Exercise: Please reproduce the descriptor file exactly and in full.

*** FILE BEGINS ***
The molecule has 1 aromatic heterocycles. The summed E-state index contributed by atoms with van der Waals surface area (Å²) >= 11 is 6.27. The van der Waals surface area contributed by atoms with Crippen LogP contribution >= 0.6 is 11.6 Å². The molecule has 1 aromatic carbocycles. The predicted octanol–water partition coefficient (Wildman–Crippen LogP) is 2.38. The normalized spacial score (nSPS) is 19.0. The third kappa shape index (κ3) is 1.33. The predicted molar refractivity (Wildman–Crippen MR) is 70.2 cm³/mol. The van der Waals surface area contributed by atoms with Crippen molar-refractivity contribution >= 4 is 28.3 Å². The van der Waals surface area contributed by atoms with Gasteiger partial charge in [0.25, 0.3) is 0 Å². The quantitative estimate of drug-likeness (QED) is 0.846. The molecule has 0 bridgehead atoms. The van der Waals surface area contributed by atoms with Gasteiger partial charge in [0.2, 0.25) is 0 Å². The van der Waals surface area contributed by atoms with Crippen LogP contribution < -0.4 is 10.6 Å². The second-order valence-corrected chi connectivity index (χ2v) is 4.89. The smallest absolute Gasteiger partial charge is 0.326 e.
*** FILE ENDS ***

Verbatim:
The molecule has 1 aromatic heterocycles. The summed E-state index contributed by atoms with van der Waals surface area (Å²) >= 11 is 6.27. The van der Waals surface area contributed by atoms with Crippen LogP contribution >= 0.6 is 11.6 Å². The molecule has 1 aromatic carbocycles. The predicted octanol–water partition coefficient (Wildman–Crippen LogP) is 2.38. The normalized spacial score (nSPS) is 19.0. The third kappa shape index (κ3) is 1.33. The predicted molar refractivity (Wildman–Crippen MR) is 70.2 cm³/mol. The van der Waals surface area contributed by atoms with Crippen molar-refractivity contribution >= 4 is 28.3 Å². The van der Waals surface area contributed by atoms with Gasteiger partial charge in [0.25, 0.3) is 0 Å². The quantitative estimate of drug-likeness (QED) is 0.846. The molecule has 0 bridgehead atoms. The van der Waals surface area contributed by atoms with Gasteiger partial charge in [0.2, 0.25) is 0 Å². The van der Waals surface area contributed by atoms with Crippen LogP contribution < -0.4 is 10.6 Å². The second-order valence-corrected chi connectivity index (χ2v) is 4.89. The smallest absolute Gasteiger partial charge is 0.326 e.